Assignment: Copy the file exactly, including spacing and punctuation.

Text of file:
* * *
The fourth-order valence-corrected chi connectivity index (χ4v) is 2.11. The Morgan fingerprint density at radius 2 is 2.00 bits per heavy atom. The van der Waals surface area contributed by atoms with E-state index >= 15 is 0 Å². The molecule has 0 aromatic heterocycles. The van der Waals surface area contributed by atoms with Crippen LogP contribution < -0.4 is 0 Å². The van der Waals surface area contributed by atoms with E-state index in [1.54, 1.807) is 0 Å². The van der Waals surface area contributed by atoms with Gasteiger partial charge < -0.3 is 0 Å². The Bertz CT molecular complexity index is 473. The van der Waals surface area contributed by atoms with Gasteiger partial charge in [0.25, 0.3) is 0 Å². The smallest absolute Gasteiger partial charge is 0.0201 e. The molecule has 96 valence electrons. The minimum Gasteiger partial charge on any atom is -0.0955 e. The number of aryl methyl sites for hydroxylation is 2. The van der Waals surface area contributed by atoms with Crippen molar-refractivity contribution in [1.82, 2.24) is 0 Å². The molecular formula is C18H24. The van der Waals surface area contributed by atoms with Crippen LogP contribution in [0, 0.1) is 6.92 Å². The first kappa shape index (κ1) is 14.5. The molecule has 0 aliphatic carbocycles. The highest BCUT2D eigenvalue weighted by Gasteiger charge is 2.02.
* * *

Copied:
The fourth-order valence-corrected chi connectivity index (χ4v) is 2.11. The Morgan fingerprint density at radius 2 is 2.00 bits per heavy atom. The van der Waals surface area contributed by atoms with E-state index >= 15 is 0 Å². The molecule has 0 aromatic heterocycles. The van der Waals surface area contributed by atoms with Crippen LogP contribution < -0.4 is 0 Å². The van der Waals surface area contributed by atoms with E-state index in [1.54, 1.807) is 0 Å². The van der Waals surface area contributed by atoms with Gasteiger partial charge < -0.3 is 0 Å². The Bertz CT molecular complexity index is 473. The van der Waals surface area contributed by atoms with Gasteiger partial charge in [0.25, 0.3) is 0 Å². The smallest absolute Gasteiger partial charge is 0.0201 e. The molecule has 96 valence electrons. The minimum Gasteiger partial charge on any atom is -0.0955 e. The number of aryl methyl sites for hydroxylation is 2. The van der Waals surface area contributed by atoms with Crippen molar-refractivity contribution in [1.82, 2.24) is 0 Å². The molecular formula is C18H24. The van der Waals surface area contributed by atoms with Crippen LogP contribution in [0, 0.1) is 6.92 Å². The first kappa shape index (κ1) is 14.5. The molecule has 0 aliphatic carbocycles. The highest BCUT2D eigenvalue weighted by Gasteiger charge is 2.02.